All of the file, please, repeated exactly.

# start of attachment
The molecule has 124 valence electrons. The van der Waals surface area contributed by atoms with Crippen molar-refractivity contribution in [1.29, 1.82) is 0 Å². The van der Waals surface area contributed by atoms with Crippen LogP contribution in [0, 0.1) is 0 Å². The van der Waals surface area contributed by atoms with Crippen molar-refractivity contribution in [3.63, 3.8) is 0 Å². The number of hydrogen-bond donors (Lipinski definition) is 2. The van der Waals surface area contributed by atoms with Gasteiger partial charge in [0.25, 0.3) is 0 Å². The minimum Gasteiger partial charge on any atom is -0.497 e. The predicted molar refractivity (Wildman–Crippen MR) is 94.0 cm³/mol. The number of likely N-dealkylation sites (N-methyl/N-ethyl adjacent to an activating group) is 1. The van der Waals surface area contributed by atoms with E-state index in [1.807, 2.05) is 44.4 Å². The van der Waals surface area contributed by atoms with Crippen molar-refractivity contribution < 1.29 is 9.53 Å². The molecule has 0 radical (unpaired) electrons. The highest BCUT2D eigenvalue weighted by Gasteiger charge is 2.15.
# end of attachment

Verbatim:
The molecule has 124 valence electrons. The van der Waals surface area contributed by atoms with Crippen molar-refractivity contribution in [1.29, 1.82) is 0 Å². The van der Waals surface area contributed by atoms with Crippen LogP contribution in [0, 0.1) is 0 Å². The van der Waals surface area contributed by atoms with Crippen molar-refractivity contribution in [3.63, 3.8) is 0 Å². The number of hydrogen-bond donors (Lipinski definition) is 2. The van der Waals surface area contributed by atoms with Gasteiger partial charge in [0.25, 0.3) is 0 Å². The minimum Gasteiger partial charge on any atom is -0.497 e. The predicted molar refractivity (Wildman–Crippen MR) is 94.0 cm³/mol. The number of likely N-dealkylation sites (N-methyl/N-ethyl adjacent to an activating group) is 1. The van der Waals surface area contributed by atoms with E-state index in [1.807, 2.05) is 44.4 Å². The van der Waals surface area contributed by atoms with Crippen molar-refractivity contribution < 1.29 is 9.53 Å². The molecule has 0 radical (unpaired) electrons. The highest BCUT2D eigenvalue weighted by Gasteiger charge is 2.15.